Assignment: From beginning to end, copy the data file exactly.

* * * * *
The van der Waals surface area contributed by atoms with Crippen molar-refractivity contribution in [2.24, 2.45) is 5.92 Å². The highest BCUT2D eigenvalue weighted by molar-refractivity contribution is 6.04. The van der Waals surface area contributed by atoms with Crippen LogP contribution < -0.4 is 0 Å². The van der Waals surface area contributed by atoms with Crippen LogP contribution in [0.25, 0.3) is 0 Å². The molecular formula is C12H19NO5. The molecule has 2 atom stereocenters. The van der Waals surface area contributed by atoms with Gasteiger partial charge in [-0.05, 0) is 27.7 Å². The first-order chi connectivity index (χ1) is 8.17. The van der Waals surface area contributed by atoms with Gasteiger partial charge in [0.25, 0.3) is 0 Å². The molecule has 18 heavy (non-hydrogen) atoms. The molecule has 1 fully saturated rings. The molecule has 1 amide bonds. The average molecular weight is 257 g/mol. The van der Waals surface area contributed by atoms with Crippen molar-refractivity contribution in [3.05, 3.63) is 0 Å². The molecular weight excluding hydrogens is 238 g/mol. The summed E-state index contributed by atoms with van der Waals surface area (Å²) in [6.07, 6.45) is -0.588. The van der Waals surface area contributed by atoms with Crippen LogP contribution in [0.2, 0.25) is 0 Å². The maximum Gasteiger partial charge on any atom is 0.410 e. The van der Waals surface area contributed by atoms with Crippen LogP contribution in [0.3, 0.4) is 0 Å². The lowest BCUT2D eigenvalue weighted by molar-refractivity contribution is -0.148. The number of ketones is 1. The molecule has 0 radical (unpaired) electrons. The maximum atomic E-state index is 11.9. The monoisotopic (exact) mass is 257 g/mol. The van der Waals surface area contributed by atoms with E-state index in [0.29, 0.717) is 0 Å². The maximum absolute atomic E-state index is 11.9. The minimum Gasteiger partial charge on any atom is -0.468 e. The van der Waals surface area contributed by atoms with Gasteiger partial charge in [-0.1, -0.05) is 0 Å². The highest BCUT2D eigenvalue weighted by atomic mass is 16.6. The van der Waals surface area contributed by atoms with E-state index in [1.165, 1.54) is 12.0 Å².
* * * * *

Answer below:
The van der Waals surface area contributed by atoms with Crippen molar-refractivity contribution in [2.24, 2.45) is 5.92 Å². The highest BCUT2D eigenvalue weighted by molar-refractivity contribution is 6.04. The van der Waals surface area contributed by atoms with Crippen LogP contribution < -0.4 is 0 Å². The van der Waals surface area contributed by atoms with Crippen LogP contribution in [0.25, 0.3) is 0 Å². The molecular formula is C12H19NO5. The molecule has 2 atom stereocenters. The van der Waals surface area contributed by atoms with Gasteiger partial charge in [-0.05, 0) is 27.7 Å². The first-order chi connectivity index (χ1) is 8.17. The van der Waals surface area contributed by atoms with Gasteiger partial charge in [0.25, 0.3) is 0 Å². The molecule has 18 heavy (non-hydrogen) atoms. The molecule has 1 fully saturated rings. The molecule has 1 amide bonds. The average molecular weight is 257 g/mol. The van der Waals surface area contributed by atoms with Crippen molar-refractivity contribution in [3.05, 3.63) is 0 Å². The molecular weight excluding hydrogens is 238 g/mol. The summed E-state index contributed by atoms with van der Waals surface area (Å²) in [6.07, 6.45) is -0.588. The van der Waals surface area contributed by atoms with Crippen LogP contribution in [0.2, 0.25) is 0 Å². The maximum Gasteiger partial charge on any atom is 0.410 e. The van der Waals surface area contributed by atoms with Crippen LogP contribution in [0.3, 0.4) is 0 Å². The lowest BCUT2D eigenvalue weighted by molar-refractivity contribution is -0.148. The number of ketones is 1. The molecule has 0 radical (unpaired) electrons. The maximum atomic E-state index is 11.9. The monoisotopic (exact) mass is 257 g/mol. The van der Waals surface area contributed by atoms with E-state index in [0.29, 0.717) is 0 Å². The maximum absolute atomic E-state index is 11.9. The minimum Gasteiger partial charge on any atom is -0.468 e. The van der Waals surface area contributed by atoms with Gasteiger partial charge in [-0.1, -0.05) is 0 Å². The highest BCUT2D eigenvalue weighted by atomic mass is 16.6. The van der Waals surface area contributed by atoms with E-state index in [1.165, 1.54) is 12.0 Å².